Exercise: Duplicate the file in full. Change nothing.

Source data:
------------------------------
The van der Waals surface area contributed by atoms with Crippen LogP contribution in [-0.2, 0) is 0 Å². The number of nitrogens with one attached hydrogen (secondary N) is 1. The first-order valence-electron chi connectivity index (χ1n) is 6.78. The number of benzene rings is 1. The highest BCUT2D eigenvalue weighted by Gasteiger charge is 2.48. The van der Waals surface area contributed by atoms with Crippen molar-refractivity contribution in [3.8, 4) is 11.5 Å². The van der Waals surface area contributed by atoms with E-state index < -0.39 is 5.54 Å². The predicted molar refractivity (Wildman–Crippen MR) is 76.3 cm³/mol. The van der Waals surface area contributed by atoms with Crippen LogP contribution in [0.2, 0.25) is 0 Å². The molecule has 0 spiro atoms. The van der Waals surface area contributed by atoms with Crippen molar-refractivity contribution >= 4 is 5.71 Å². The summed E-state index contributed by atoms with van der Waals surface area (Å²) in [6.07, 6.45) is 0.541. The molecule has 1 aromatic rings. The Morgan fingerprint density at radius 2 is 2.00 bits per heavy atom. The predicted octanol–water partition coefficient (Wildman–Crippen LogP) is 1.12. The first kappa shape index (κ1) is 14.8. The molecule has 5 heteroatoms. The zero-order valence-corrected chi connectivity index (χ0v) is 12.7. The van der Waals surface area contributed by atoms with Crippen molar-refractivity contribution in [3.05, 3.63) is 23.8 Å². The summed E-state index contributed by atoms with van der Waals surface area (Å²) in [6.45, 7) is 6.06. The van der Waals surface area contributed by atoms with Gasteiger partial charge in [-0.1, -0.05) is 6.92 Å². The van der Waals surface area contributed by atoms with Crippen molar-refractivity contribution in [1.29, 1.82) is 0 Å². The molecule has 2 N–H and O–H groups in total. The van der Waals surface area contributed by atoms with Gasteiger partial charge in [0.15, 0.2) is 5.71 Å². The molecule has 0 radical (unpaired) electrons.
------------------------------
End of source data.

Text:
The van der Waals surface area contributed by atoms with Crippen LogP contribution in [-0.2, 0) is 0 Å². The number of nitrogens with one attached hydrogen (secondary N) is 1. The first-order valence-electron chi connectivity index (χ1n) is 6.78. The number of benzene rings is 1. The highest BCUT2D eigenvalue weighted by Gasteiger charge is 2.48. The van der Waals surface area contributed by atoms with Crippen molar-refractivity contribution in [3.8, 4) is 11.5 Å². The van der Waals surface area contributed by atoms with E-state index < -0.39 is 5.54 Å². The predicted molar refractivity (Wildman–Crippen MR) is 76.3 cm³/mol. The van der Waals surface area contributed by atoms with Crippen LogP contribution in [0.2, 0.25) is 0 Å². The molecule has 0 spiro atoms. The van der Waals surface area contributed by atoms with Crippen molar-refractivity contribution >= 4 is 5.71 Å². The summed E-state index contributed by atoms with van der Waals surface area (Å²) in [6.07, 6.45) is 0.541. The molecule has 1 aromatic rings. The Morgan fingerprint density at radius 2 is 2.00 bits per heavy atom. The predicted octanol–water partition coefficient (Wildman–Crippen LogP) is 1.12. The first kappa shape index (κ1) is 14.8. The molecule has 5 heteroatoms. The zero-order valence-corrected chi connectivity index (χ0v) is 12.7. The van der Waals surface area contributed by atoms with Crippen molar-refractivity contribution in [3.05, 3.63) is 23.8 Å². The summed E-state index contributed by atoms with van der Waals surface area (Å²) in [6.45, 7) is 6.06. The van der Waals surface area contributed by atoms with Gasteiger partial charge in [-0.1, -0.05) is 6.92 Å². The van der Waals surface area contributed by atoms with Crippen molar-refractivity contribution in [1.29, 1.82) is 0 Å². The molecule has 2 N–H and O–H groups in total. The van der Waals surface area contributed by atoms with Gasteiger partial charge in [0.15, 0.2) is 5.71 Å². The molecule has 0 radical (unpaired) electrons.